John W. Rogers Sr. Dies

January 26, 2014 by · Leave a Comment 

By Vince Saunders

Bessie Coleman Collage As we gathered under a tent at Chicago’s Lincoln Cemetery to pay tribute to legendary pilots Bessie Coleman, drugs Willa B. Brown and Janet Harmon, visit this the blue sky was slightly overcast with high scattered clouds that promised a small chance of afternoon rain.  Organized by chapter pilot Rufus Hunt; on Saturday, page May 1st, the Chicago Chapter of TAI conducted its 31st Annual Salute to these pioneering female aviators.  Fortunately, the late rain limited to a sprinkle, only dampened the grass rather than our mood.  It turned out to be a good day and our spirits were brighter than the sky.

The program was initiated by Civil Air Patrol Cadets from Thornwood High School. Commanded by recent graduate, 1st Lt. Harding who marched the cadets ¼ mile from Lincoln’s administration building to the program site, posted the colors, then withdrew to join the other program attendees under the tent.  The Invocation was delivered by Chapter Member Alcus Cromartie followed by an excellent program introduction from our Mistress of Ceremonies, Ms. Aida Abraha.  Ms. Abraha also provided recognition of our OTAs in attendance, Mr. Bev Dunjill and Milton Williams.  The program was also attended by descendants of Georgia Coleman (Dean Stallworth, Jr., et al), Bessie Coleman’s youngest sister.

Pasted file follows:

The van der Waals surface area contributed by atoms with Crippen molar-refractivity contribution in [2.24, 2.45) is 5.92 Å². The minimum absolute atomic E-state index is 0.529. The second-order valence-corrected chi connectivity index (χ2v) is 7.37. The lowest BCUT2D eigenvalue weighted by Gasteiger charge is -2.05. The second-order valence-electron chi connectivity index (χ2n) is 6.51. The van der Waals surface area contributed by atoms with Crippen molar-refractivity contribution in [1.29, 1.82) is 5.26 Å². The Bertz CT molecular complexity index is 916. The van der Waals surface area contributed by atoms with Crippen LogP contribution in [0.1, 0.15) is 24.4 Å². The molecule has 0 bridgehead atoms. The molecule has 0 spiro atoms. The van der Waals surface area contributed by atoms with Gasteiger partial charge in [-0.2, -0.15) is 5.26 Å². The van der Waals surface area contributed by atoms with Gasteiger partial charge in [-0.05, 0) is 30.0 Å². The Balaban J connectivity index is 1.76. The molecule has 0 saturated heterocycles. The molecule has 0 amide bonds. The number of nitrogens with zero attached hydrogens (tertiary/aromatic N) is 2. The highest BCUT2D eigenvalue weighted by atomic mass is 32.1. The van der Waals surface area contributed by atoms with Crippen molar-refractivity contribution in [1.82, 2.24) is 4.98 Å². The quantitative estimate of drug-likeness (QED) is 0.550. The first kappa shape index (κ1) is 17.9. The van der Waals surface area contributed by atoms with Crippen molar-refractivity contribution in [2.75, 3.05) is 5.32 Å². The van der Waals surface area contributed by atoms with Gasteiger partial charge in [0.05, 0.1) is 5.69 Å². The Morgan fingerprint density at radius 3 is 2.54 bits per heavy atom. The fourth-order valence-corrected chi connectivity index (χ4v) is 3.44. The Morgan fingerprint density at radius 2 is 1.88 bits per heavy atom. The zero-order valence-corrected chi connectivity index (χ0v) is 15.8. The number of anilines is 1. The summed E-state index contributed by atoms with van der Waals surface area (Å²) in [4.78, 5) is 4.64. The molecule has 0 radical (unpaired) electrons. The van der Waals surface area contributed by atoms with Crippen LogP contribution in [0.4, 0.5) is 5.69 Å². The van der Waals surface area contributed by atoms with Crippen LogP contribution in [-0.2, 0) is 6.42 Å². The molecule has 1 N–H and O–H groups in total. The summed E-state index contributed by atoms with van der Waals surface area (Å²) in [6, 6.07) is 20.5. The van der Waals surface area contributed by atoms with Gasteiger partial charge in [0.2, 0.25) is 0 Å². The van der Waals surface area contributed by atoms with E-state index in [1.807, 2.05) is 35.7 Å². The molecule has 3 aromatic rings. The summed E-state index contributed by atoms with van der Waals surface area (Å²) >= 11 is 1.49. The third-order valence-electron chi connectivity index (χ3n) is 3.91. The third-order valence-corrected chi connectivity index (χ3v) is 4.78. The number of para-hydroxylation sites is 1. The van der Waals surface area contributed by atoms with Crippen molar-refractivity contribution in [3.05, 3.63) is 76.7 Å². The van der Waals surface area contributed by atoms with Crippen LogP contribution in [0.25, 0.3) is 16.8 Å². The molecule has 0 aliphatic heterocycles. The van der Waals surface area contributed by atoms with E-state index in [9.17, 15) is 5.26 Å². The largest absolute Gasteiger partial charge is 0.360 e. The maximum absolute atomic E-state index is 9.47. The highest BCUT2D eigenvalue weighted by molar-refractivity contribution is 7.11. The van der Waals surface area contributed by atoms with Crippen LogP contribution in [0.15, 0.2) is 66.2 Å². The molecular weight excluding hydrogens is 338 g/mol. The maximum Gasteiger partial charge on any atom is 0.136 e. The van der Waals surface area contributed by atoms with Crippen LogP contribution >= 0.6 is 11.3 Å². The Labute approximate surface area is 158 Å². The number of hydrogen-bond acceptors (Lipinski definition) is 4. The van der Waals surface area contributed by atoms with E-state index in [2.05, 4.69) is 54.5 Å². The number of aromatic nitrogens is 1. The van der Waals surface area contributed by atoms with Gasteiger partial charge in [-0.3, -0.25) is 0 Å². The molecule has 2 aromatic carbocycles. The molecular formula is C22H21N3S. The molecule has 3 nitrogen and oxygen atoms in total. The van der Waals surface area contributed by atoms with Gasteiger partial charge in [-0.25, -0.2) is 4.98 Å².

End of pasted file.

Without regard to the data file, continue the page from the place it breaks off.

We were then given a gracious welcome by Ms. Diane Nowak, General Manager of Lincoln Cemetery, representing our organizational partner and host.  Ms. Nowak discussed essays on Bessie Coleman and other pioneering aviators prepared by students

from the Kipling elementary school.  Their essays focused on why the program is so important to the youth of our community in that it helps ensure that the legacy of these aviatrix is never lost.  Ms. Nowak reminded us that both Bessie and Willa Brown are interred at Lincoln and noted that a memorial to Janet Harmon, who is buried in Arizona; will be provided for next year’s ceremony.